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Tackling ash dieback in Colne

Published: Thursday, 18th October 2018

Leaves affected by ash dieback.

An ash tree affected by ash dieback.

Ash trees around Boundary Street, Hill Street and Back Duke Street in Colne have been found with ash dieback and Pendle Council has to cut them down this month.

Ash dieback disease is now prevalent in Britain and other parts of Europe and is caused by a fungus.

Signs of ash dieback include leaf loss not connected with autumn leaf fall, the top of the tree dying back and damage on the tree’s bark.

Pendle Council’s Principal Environment Officer Lee Johnson explained:

“The fungus is deadly and these ash trees have been  attacked by it.  

“As the fungus spreads it weakens the wood and the tree succumbs to pests and other fungi.

“The ash trees in this area are unfortunately rotting and we need to make sure people are safe by removing them.”

Councillor Paul White, Leader of Pendle Council, said:

“The trees are close to where people walk and they could also pose a threat to property in this area.

“We can’t risk that happening, so sadly the trees need to go,”  he stated.

Pendle Council estimates that the work will take about seven days.

“Luckily there are some healthy young hazel, oak and birch trees growing under some of the ash trees and we’re going to let them take the place of the ash,” added Lee Johnson.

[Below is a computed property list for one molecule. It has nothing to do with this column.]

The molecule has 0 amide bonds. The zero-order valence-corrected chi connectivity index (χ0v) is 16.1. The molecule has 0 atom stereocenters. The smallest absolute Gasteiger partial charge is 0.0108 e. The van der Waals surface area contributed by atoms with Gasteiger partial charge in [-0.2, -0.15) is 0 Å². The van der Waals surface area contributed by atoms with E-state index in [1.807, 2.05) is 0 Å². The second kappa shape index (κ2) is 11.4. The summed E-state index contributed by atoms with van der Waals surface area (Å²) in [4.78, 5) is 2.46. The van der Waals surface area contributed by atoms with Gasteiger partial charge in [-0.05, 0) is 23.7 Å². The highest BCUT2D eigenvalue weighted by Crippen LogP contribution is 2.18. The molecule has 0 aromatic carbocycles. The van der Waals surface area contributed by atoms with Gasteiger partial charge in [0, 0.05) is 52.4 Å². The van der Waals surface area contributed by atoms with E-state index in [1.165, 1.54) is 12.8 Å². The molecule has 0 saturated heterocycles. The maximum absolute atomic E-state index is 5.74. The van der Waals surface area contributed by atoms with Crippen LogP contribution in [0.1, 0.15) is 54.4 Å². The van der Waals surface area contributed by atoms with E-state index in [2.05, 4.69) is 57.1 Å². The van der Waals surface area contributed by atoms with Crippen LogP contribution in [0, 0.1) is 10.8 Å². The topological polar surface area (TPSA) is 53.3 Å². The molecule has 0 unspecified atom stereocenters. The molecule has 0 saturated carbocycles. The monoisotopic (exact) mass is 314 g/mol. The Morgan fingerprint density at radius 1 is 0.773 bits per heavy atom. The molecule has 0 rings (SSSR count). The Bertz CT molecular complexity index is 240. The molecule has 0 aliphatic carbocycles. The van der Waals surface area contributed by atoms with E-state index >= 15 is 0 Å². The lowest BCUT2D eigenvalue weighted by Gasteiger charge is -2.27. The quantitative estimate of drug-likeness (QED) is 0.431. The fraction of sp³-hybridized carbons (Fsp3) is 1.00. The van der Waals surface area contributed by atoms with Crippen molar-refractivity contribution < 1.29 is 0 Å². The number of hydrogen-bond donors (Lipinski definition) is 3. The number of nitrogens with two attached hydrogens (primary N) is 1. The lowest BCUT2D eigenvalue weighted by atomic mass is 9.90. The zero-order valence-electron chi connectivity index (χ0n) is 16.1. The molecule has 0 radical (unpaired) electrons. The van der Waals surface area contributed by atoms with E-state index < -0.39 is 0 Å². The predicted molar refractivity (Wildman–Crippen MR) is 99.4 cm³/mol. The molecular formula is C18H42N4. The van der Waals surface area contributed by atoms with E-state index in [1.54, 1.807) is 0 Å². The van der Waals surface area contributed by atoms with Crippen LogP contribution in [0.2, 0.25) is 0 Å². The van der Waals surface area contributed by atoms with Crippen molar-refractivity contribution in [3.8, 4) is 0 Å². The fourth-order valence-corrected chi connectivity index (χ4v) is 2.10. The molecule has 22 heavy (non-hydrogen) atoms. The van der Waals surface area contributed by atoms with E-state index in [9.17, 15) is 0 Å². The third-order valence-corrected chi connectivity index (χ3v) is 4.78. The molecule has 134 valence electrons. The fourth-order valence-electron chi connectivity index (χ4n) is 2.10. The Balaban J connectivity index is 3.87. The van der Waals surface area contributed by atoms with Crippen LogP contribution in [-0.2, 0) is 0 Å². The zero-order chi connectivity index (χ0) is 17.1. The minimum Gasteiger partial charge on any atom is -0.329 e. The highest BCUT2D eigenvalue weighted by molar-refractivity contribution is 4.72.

“We’ll keep an eye on how these trees get on.  

“They won’t be affected by ash dieback and with more light above them, they should flourish,” he said.

Anyone who’s worried about an ash tree in their area or garden can contact Lee Johnson for advice:  or ring him on 01282 661729.

Ash dieback was first confirmed in Britain in 2012 and is a disease of ash trees caused by a fungus called Hymenoscyphus fraxineus.

Once a tree is infected the disease is usually fatal, either directly, or indirectly by weakening the tree to the point where it succumbs more readily to attacks by other pests or pathogens, especially Armillaria fungi, or honey fungus.

The Government’s Forestry Commission states that:

“The best hope for the long-term future of Britain's ash trees lies in identifying the genetic factors which enable some ash trees to tolerate or resist infection, and using these to breed new generations of tolerant ash trees for the future. 

“Government scientists, including our Forest Research agency, are working hard on this in partnership with a range of other respected scientific research institutions.”